Exclusive: Charlie Trotter's wife talks about his legacy, her loss

Leah Hope Image
Friday, October 24, 2014
Charlie Trotter?s wife talks about his legacy, her loss
EMBED <>More Videos

Rochelle Trotter, widow of legendary chef Charlie Trotter, opens up about her heartbreak and his enduring legacy.

CHICAGO (WLS) -- Rochelle Trotter arrives for the interview wearing a broad smile and a fantastic dress. It is a dress her late husband, legendary Chicago chef Charlie Trotter, bought for her. The two were together for fifteen years.

"It really is one day at a time," she says about dealing with her loss. "It's pain that I'm working through."

Last November, her stepson called her to tell her that Trotter was not breathing. Rochelle says an initial autopsy showed the cause of death as inconclusive, but she could not rest with that.

"I said I can't do that," she says. "We need to know what happened."

While her husband previously had a seizure, high blood pressure, struggled with depression and had become almost reclusive, Rochelle reveals it was a stroke that killed him. The final autopsy showed no signs of stress.

"That brings me such peace and such gratefulness because he didn't struggle," she says. "He went to sleep and he never woke up."

In 2012, Trotter announced he was closing his legendary restaurant after 25 years and was going to pursue a degree in philosophy.

Trotter could be both brusque and big hearted. The high expectations he held for himself and his staff were legendary. His kitchen produced rich dining experiences and a legion of chefs and others in the culinary industry.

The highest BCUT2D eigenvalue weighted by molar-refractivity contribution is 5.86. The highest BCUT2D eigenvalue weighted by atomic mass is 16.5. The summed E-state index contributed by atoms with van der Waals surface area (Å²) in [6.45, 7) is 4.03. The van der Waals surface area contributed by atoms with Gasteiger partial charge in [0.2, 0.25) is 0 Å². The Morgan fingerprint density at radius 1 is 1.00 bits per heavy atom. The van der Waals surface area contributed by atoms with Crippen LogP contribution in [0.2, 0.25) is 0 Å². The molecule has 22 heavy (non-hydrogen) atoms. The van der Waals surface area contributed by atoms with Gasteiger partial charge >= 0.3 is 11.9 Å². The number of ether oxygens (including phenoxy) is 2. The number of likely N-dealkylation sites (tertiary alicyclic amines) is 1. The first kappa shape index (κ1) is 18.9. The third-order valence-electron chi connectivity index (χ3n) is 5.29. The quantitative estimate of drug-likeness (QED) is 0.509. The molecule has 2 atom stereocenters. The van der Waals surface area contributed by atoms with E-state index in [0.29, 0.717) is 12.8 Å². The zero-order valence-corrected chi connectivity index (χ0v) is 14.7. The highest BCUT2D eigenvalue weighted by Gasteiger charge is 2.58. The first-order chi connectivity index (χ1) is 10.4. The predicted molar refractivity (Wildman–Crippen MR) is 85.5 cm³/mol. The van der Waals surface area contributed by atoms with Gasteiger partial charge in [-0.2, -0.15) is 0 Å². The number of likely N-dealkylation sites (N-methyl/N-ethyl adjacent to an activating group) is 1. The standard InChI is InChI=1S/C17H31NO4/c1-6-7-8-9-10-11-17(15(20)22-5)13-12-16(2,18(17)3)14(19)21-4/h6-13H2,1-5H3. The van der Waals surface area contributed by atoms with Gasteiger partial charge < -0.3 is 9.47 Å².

Outside of the restaurant, he began a foundation to help underserved students pay for culinary school. The Charlie Trotter Culinary Education Foundation gave several scholarships over the years to students at Kendall College. Laura Martinez benefited from an internship that the foundation help fund at Chicago Lighthouse.

Martinez, who is blind since birth, made a meal for Trotter and he hired her immediately.

Now Chef Martinez is preparing to open her own restaurant. She says Chef Trotter was like a father to her.

"You learned so much," Martinez says. "He was so smart and intelligent."

When Charlie Trotter's restaurant closed, the foundation ceased giving scholarships and educational support, but Rochelle has restarted the foundation's giving and has plans to do more.

"This is something that Charles was really passionate about," she says, "and I'm just honored to keep moving forward with it."

On Nov.5th, "A Toast to Charlie" will bring many celebrity chefs to Chicago and will be a fundraiser for the Charlie Trotter Culinary Education Fund.

"He will live on forever," Rochelle says, "and not many people can say that."